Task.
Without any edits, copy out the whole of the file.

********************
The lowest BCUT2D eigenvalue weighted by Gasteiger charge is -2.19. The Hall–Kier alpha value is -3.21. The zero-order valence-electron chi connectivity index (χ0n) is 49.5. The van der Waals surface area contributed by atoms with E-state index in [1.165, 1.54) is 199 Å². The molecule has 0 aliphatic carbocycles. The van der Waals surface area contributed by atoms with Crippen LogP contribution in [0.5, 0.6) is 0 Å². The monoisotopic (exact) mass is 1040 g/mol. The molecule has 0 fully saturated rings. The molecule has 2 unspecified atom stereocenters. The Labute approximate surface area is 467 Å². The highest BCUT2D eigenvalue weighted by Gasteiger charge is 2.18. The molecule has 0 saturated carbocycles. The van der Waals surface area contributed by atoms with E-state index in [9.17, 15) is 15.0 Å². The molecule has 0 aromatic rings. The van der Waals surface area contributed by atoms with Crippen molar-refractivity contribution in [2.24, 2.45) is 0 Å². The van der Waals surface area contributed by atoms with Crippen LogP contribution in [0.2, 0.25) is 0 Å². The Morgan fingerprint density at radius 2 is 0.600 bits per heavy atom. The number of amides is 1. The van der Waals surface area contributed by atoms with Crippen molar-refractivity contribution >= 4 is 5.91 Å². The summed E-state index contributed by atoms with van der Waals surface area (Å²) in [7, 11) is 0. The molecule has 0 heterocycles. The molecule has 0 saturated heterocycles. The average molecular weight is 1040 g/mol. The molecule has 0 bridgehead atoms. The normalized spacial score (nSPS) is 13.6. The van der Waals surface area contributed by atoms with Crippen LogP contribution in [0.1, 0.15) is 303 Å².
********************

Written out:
The lowest BCUT2D eigenvalue weighted by Gasteiger charge is -2.19. The Hall–Kier alpha value is -3.21. The zero-order valence-electron chi connectivity index (χ0n) is 49.5. The van der Waals surface area contributed by atoms with E-state index in [1.165, 1.54) is 199 Å². The molecule has 0 aliphatic carbocycles. The van der Waals surface area contributed by atoms with Crippen LogP contribution in [0.5, 0.6) is 0 Å². The monoisotopic (exact) mass is 1040 g/mol. The molecule has 0 fully saturated rings. The molecule has 2 unspecified atom stereocenters. The Labute approximate surface area is 467 Å². The highest BCUT2D eigenvalue weighted by Gasteiger charge is 2.18. The molecule has 0 saturated carbocycles. The van der Waals surface area contributed by atoms with E-state index in [9.17, 15) is 15.0 Å². The molecule has 0 aromatic rings. The van der Waals surface area contributed by atoms with Crippen molar-refractivity contribution in [2.24, 2.45) is 0 Å². The van der Waals surface area contributed by atoms with Crippen LogP contribution in [0.2, 0.25) is 0 Å². The Morgan fingerprint density at radius 2 is 0.600 bits per heavy atom. The number of amides is 1. The van der Waals surface area contributed by atoms with Crippen molar-refractivity contribution >= 4 is 5.91 Å². The summed E-state index contributed by atoms with van der Waals surface area (Å²) in [7, 11) is 0. The molecule has 0 heterocycles. The molecule has 0 saturated heterocycles. The average molecular weight is 1040 g/mol. The molecule has 0 bridgehead atoms. The normalized spacial score (nSPS) is 13.6. The van der Waals surface area contributed by atoms with Crippen LogP contribution in [0.1, 0.15) is 303 Å².